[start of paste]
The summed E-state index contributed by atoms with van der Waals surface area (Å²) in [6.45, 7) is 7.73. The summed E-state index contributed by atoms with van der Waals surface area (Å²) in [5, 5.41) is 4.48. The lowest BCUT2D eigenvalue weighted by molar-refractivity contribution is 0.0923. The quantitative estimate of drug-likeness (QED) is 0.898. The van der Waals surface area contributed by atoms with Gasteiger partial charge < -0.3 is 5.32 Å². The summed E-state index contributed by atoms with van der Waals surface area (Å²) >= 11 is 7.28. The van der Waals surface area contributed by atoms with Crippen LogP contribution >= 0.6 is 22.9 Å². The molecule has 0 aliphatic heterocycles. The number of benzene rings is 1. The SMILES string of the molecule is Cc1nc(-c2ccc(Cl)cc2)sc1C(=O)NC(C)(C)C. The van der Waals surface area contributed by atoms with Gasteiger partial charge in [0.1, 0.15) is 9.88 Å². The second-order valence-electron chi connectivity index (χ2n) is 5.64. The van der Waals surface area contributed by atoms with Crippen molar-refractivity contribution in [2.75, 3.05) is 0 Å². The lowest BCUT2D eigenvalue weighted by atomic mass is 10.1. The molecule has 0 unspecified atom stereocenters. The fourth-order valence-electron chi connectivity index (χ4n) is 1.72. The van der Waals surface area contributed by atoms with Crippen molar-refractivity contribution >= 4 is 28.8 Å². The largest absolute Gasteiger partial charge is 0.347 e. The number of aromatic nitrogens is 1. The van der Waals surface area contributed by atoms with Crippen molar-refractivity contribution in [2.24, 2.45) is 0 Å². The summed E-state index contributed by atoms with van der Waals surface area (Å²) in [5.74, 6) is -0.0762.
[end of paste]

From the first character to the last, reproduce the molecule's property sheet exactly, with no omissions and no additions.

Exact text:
The summed E-state index contributed by atoms with van der Waals surface area (Å²) in [6.45, 7) is 7.73. The summed E-state index contributed by atoms with van der Waals surface area (Å²) in [5, 5.41) is 4.48. The lowest BCUT2D eigenvalue weighted by molar-refractivity contribution is 0.0923. The quantitative estimate of drug-likeness (QED) is 0.898. The van der Waals surface area contributed by atoms with Gasteiger partial charge < -0.3 is 5.32 Å². The summed E-state index contributed by atoms with van der Waals surface area (Å²) >= 11 is 7.28. The van der Waals surface area contributed by atoms with Crippen LogP contribution >= 0.6 is 22.9 Å². The molecule has 0 aliphatic heterocycles. The number of benzene rings is 1. The SMILES string of the molecule is Cc1nc(-c2ccc(Cl)cc2)sc1C(=O)NC(C)(C)C. The van der Waals surface area contributed by atoms with Gasteiger partial charge in [0.1, 0.15) is 9.88 Å². The second-order valence-electron chi connectivity index (χ2n) is 5.64. The van der Waals surface area contributed by atoms with Crippen molar-refractivity contribution in [2.75, 3.05) is 0 Å². The lowest BCUT2D eigenvalue weighted by atomic mass is 10.1. The molecule has 0 unspecified atom stereocenters. The fourth-order valence-electron chi connectivity index (χ4n) is 1.72. The van der Waals surface area contributed by atoms with Crippen molar-refractivity contribution >= 4 is 28.8 Å². The largest absolute Gasteiger partial charge is 0.347 e. The number of aromatic nitrogens is 1. The van der Waals surface area contributed by atoms with Crippen molar-refractivity contribution in [2.24, 2.45) is 0 Å². The summed E-state index contributed by atoms with van der Waals surface area (Å²) in [5.74, 6) is -0.0762.